Medtronic Inc. on Thursday discontinued development in the U.S. on what many considered one of the most promising potential therapies for high blood pressure that cannot be controlled by medication.
The Fridley-based med-tech giant ended a large U.S. trial for its Symplicity renal denervation system, which seeks to control hypertension by burning nerves in the kidneys. The company said the technology was ineffective.
The news puts the future of renal denervation, and what some analysts predicted could become a $3 billion worldwide market, in doubt.
About 1.2 billion people worldwide suffer from high blood pressure and about one-third of them have a kind that doesn’t respond to medications.
Medtronic, St. Jude Medical Inc., Boston Scientific Corp. and dozens of other companies around the world had been racing to take advantage of what was seen as a promising therapy.
In addition to ending the U.S. trial, which involved 535 patients at 87 medical centers, Medtronic also said it would stop recruiting patients for clinical trials in Japan and India. The company added that it will tell medical investigators of its findings and create a panel of independent advisers to make recommendations on what to do next.
“I think there’s a lot of work to do to understand and evaluate what these findings mean,” said Wendy Dougherty, a Medtronic spokeswoman.
Medtronic stock dropped $1.48, or 2.4 percent, on the news. Medtronic said it will continue to make its device available to overseas patients in countries where it had been previously approved for sale.
“We are disappointed that the clinical trial failed to meet its primary efficacy endpoint,” Dr. Rick Kuntz, Medtronic’s chief medical officer, said in a statement. “We believe this course of action is the most prudent and will help us thoroughly evaluate these findings and determine the appropriate next steps.”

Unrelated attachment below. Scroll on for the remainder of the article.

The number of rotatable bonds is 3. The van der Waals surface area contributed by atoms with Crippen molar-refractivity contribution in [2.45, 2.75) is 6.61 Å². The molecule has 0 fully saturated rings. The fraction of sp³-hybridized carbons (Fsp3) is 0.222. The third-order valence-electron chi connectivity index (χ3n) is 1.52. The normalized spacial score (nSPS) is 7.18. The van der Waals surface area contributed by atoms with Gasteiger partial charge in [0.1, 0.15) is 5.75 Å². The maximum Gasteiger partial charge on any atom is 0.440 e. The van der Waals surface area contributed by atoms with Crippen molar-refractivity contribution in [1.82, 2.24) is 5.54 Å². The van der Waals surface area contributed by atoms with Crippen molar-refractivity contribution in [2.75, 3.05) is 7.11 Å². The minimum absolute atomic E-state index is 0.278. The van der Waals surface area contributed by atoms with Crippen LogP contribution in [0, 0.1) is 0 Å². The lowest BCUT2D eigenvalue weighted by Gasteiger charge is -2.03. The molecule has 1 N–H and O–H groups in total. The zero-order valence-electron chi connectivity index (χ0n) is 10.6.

Analysts noted that renal denervation is not a big part of Medtronic’s overall portfolio, but the company had been an enthusiastic early proponent of its potential.
Other programs are at risk
“Bottom line: the potential $1 billion market opportunity remains elusive, and we assume competitive programs [St. Jude Medical, Boston Scientific and Covidien] are at risk.” said Joanne Wuensch, an analyst at BMO Capital Markets.
Danielle Antalffy, with Leerink Swann Research, said Medtronic’s news came as a surprise, following positive results from earlier, smaller clinical trials and in Europe.
“The failed Symplicity HTN-3 trial could also have implications for the [renal denervation] market more broadly, bringing into question whether the catheter ablation approach is truly efficacious in reducing hypertension,” she wrote to investors.
Renal denervation involves snaking a catheter through the femoral artery up to the renal arteries, where it uses heat to deactivate the renal nerves and, in theory, lower blood pressure.
Earlier clinical trials had been positive and, last year, analysts were saying that global denervation sales could reach $3 billion within 10 years.
Medtronic paid $800 million in 2010 for the Ardian renal denervation product.
St. Jude had dropped trial
Last year, St. Jude Medical announced that its EnligHTN renal denervation system safely and effectively lowered blood pressure at six months. But, in December, St. Jude discontinued its trial, citing recruitment challenges. Spokeswoman Amy Jo Meyer said Thursday that that decision was “not a consequence of a safety or efficacy issue with the device or study.”
Boston Scientific, a Natick, Mass.-based medical device maker with sizable operations in the Twin Cities, last year bought a company that had developed a renal denervation system that had been approved for use in Europe and Australia. On Thursday, Boston Scientific said it has no plans to exit the business.
“We remain confident in the direction and the prospects for our Vessix renal denervation program,” spokesman Ryan Davenport said. “There is a large patient population that is challenged by hypertension on a daily basis. We have a highly differentiated technology that we believe can provide benefits to these patients.”
He added: “Our outlook has not changed.”